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    It is to be regretted that few persons who have arrived at any degree of eminence or fame, have written Memorials of themselves, at least such as have embraced their private as well as their public life. By themselves or contemporaries their public transactions have been in general amply recorded, with the apparent motives which led them to their particular lines of action, and the objects they aimed at by thus acting: but how they became capable of acting such parts; how their minds acquired that impulse which gave them this direction; what part an especial Providence, parental influence, accident, or singular occurrence, and education, had, in forming the man, producing those habits which constitute his manners, and prepared him for his future lot in life, we are rarely told. And without this, we neither can trace the dispensations of Providence, nor the operations of those mental energies by which such effects have been produced. Hence the main benefit of biography is lost, — emulation leading to imitation has no scope. We cannot follow the man because we do not see his previous footsteps: he bursts generally on our sight, like a meteor, and we are dazzled with the view: to us he is inimitable because he is enrobed with all his distinguishing perfections and eminence before we are introduced to his acquaintance. Were it otherwise, we should probably see that those who have reached the highest degrees of elevation beyond those who were born in the same circumstances and line of life, were not indebted so much to anything extraordinary in themselves, as to a well-timed and sedulous use of their own powers, and such advantages as their circumstances afforded; and that what occurs to others, as mere accidents, were by them seized and pressed into their own service, and showed them the necessity of attentive observation, that neither occurrence nor moment, should pass by unnoticed or unimproved.

    We may rest satisfied that effects, which evidently have nothing in them supernatural, spring from natural causes: that the whole is an orderly procession, and appears astonishing to us, only because we do not see that concatenation of circumstances which, by a steady operation, produced the result.

    Few men can be said to have inimitable excellencies: let us watch them in their progress from infancy to manhood, and we shall soon be convinced that what they attained was the necessary consequence of the line they pursued, and the means they used. But these things are not known, because we have not the history of their lives in any consecutive order that of their infancy, when life ordinarily gets its direction and coloring, is generally suppressed by themselves or narrators; possibly, because it is deemed insignificant; or because men who have risen out of the lower or middle classes of life, to literary or civil distinction, are unwilling to tell their small beginnings; and thus, through false shame, what would really redound to their honor, explain apparent mysteries in the Providence which conducted the affairs of their lives, and would render those lives truly and endlessly useful, by showing that they were perfectly inimitable, is lost to mankind. I say nothing of those things which may not be improperly termed biographical romances, — lives which were never lived, and virtues which were never practiced.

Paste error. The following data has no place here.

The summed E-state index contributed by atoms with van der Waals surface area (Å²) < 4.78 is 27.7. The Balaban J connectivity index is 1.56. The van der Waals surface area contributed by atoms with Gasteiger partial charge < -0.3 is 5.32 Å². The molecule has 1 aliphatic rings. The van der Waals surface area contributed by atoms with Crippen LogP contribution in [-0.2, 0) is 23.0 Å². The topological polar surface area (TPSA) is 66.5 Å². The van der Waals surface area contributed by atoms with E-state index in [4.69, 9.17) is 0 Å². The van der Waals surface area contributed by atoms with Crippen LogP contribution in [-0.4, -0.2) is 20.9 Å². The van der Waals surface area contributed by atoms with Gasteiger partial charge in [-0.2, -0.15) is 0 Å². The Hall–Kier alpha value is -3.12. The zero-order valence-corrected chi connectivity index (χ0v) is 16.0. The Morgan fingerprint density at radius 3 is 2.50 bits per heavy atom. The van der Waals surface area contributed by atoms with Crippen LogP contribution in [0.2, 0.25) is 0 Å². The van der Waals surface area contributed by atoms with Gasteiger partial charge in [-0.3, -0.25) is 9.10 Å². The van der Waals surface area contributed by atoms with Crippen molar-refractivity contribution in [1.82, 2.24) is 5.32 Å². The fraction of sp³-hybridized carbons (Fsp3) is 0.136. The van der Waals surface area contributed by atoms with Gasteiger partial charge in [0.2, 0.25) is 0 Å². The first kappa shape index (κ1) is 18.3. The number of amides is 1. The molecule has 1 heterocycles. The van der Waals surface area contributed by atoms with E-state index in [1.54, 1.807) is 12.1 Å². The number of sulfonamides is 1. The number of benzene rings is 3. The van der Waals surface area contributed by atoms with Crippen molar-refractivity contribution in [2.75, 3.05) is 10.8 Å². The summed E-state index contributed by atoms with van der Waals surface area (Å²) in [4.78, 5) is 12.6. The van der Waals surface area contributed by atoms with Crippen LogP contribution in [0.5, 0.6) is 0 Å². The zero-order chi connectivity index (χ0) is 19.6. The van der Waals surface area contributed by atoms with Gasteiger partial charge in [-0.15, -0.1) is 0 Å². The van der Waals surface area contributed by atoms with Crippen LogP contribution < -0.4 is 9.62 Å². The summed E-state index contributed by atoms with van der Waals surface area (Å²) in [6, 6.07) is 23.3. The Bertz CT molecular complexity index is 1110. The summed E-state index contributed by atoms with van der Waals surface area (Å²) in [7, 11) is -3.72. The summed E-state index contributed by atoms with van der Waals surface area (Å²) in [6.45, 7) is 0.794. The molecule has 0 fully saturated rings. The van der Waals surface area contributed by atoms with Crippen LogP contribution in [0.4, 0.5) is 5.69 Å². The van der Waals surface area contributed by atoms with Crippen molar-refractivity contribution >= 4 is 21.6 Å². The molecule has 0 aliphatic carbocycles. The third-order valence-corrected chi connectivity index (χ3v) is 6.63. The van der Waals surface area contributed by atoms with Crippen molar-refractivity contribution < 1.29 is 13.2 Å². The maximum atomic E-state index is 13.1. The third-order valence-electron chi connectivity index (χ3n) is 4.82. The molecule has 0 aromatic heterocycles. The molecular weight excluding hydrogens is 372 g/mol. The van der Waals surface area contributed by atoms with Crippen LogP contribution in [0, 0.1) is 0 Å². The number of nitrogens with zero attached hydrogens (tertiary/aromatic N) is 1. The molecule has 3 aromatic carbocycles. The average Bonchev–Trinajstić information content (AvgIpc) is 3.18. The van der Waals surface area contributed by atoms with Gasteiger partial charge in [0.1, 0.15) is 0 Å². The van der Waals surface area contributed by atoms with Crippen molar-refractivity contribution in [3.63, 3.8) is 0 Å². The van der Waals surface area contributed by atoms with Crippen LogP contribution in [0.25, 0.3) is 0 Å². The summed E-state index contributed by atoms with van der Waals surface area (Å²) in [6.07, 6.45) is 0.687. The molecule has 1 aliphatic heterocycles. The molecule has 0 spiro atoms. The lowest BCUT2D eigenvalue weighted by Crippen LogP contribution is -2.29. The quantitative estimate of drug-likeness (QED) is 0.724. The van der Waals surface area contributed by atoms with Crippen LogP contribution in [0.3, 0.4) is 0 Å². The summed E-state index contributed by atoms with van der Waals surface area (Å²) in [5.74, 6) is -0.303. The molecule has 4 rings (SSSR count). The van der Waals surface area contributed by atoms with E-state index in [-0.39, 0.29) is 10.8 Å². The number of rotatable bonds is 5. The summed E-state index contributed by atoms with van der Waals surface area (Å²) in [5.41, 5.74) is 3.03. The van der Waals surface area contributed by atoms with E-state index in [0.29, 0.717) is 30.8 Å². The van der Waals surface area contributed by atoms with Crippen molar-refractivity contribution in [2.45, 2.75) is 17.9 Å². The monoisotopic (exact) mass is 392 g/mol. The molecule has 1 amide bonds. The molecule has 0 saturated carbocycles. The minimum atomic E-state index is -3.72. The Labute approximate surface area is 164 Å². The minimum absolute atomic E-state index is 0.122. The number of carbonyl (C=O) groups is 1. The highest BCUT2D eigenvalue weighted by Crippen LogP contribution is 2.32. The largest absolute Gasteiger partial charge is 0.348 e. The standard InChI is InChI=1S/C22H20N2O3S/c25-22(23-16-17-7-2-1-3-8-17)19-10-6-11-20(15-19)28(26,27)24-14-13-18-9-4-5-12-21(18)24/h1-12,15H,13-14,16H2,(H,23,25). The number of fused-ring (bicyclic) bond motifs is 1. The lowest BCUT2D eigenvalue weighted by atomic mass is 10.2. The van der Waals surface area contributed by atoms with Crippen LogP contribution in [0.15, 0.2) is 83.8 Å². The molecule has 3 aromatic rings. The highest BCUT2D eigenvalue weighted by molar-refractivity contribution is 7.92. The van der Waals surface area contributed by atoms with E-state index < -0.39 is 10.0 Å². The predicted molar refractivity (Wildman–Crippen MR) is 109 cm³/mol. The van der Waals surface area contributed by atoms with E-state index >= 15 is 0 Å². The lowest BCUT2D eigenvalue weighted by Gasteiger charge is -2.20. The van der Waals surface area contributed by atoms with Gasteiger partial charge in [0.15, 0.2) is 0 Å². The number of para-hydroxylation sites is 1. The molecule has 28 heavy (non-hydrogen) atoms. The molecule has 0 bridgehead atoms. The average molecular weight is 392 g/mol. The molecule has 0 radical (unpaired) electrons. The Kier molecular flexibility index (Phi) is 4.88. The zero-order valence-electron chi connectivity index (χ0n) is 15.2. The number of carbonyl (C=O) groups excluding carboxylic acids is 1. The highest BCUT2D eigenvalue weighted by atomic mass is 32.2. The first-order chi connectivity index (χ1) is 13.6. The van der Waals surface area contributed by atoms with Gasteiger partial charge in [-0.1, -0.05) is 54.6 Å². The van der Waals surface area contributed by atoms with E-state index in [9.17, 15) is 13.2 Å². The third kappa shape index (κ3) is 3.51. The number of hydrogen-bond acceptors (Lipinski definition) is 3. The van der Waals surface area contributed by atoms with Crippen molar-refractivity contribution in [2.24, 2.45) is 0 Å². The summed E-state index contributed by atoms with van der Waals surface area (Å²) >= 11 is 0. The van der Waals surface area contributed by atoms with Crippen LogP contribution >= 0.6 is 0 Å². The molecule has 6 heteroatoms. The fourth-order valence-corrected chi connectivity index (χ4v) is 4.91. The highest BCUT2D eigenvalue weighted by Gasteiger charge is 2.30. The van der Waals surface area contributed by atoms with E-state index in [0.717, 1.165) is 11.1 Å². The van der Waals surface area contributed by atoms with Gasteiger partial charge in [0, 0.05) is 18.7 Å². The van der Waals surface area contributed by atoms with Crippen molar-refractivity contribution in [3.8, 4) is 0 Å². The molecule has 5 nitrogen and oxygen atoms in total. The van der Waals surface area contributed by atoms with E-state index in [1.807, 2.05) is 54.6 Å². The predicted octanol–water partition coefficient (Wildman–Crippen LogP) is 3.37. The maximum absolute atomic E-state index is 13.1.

To exhibit a man through every period of his life, who has obtained some distinction as well in the republic of letters as in religious society; and how he acquired this distinction, is the principal design of the following sheets: and the reason for doing this, is threefold: — 1. To manifest the goodness of God to those who trust in Him; and how He causes all things to work together for the good of such persons; that He may have the praise of His own grace: and, 2dly , To prevent the publication of improper accounts, the only object of which is to raise unholy gains, by impositions on the public. 3dly . To show to young men, who have not had those advantages which arise from elevated birth and a liberal education, how such defects may be supplied by persevering industry, and the redemption of time.

    Young ministers, especially, may learn from these Memoirs a useful lesson. They see what has been done towards mental improvement, in circumstances generally worse than their own, and that a defect in talents frequently arises from a defect in self cultivation: and that there is much less room for excuse than is generally supposed: in short, that no quarter should be shown to those who while away time, and permit a sort of religious gossiping to engender in them the disgraceful habits of indolence or sloth. It is hoped, and not unreasonably, that they will see from a perusal of this work, that the divine Providence is never parsimonious in affording all necessary advantages, and if duly improved, neither they, nor the people to whom they minister, will have much cause to complain of a deficiency of gifts through inadequate supplies of Providence, or inefficient influence from grace. Those who consider such cases as that here exhibited without profit, must have an incurable hebitude of disposition, with which it would be in vain to contend, as they have reconciled themselves to its indulgence, and thus have become “such as cannot teach, and will not learn


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